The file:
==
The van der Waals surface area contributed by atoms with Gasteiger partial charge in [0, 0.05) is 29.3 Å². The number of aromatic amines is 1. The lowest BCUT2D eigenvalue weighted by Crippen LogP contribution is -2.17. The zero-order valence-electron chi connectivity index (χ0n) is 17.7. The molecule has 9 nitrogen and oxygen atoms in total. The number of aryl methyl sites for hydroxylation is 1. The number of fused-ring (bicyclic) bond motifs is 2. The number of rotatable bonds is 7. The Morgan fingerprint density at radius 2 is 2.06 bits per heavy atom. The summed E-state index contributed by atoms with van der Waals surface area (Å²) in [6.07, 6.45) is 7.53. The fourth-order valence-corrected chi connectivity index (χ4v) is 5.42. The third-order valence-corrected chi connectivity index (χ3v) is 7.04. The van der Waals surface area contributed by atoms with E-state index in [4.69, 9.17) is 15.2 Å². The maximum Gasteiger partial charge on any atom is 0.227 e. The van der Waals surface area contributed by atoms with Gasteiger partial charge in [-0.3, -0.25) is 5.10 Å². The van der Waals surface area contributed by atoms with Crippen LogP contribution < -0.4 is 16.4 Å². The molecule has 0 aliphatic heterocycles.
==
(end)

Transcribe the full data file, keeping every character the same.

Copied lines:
The van der Waals surface area contributed by atoms with Gasteiger partial charge in [0, 0.05) is 29.3 Å². The number of aromatic amines is 1. The lowest BCUT2D eigenvalue weighted by Crippen LogP contribution is -2.17. The zero-order valence-electron chi connectivity index (χ0n) is 17.7. The molecule has 9 nitrogen and oxygen atoms in total. The number of aryl methyl sites for hydroxylation is 1. The number of fused-ring (bicyclic) bond motifs is 2. The number of rotatable bonds is 7. The Morgan fingerprint density at radius 2 is 2.06 bits per heavy atom. The summed E-state index contributed by atoms with van der Waals surface area (Å²) in [6.07, 6.45) is 7.53. The fourth-order valence-corrected chi connectivity index (χ4v) is 5.42. The third-order valence-corrected chi connectivity index (χ3v) is 7.04. The van der Waals surface area contributed by atoms with E-state index in [4.69, 9.17) is 15.2 Å². The maximum Gasteiger partial charge on any atom is 0.227 e. The van der Waals surface area contributed by atoms with Gasteiger partial charge in [-0.3, -0.25) is 5.10 Å². The van der Waals surface area contributed by atoms with Crippen LogP contribution < -0.4 is 16.4 Å². The molecule has 0 aliphatic heterocycles.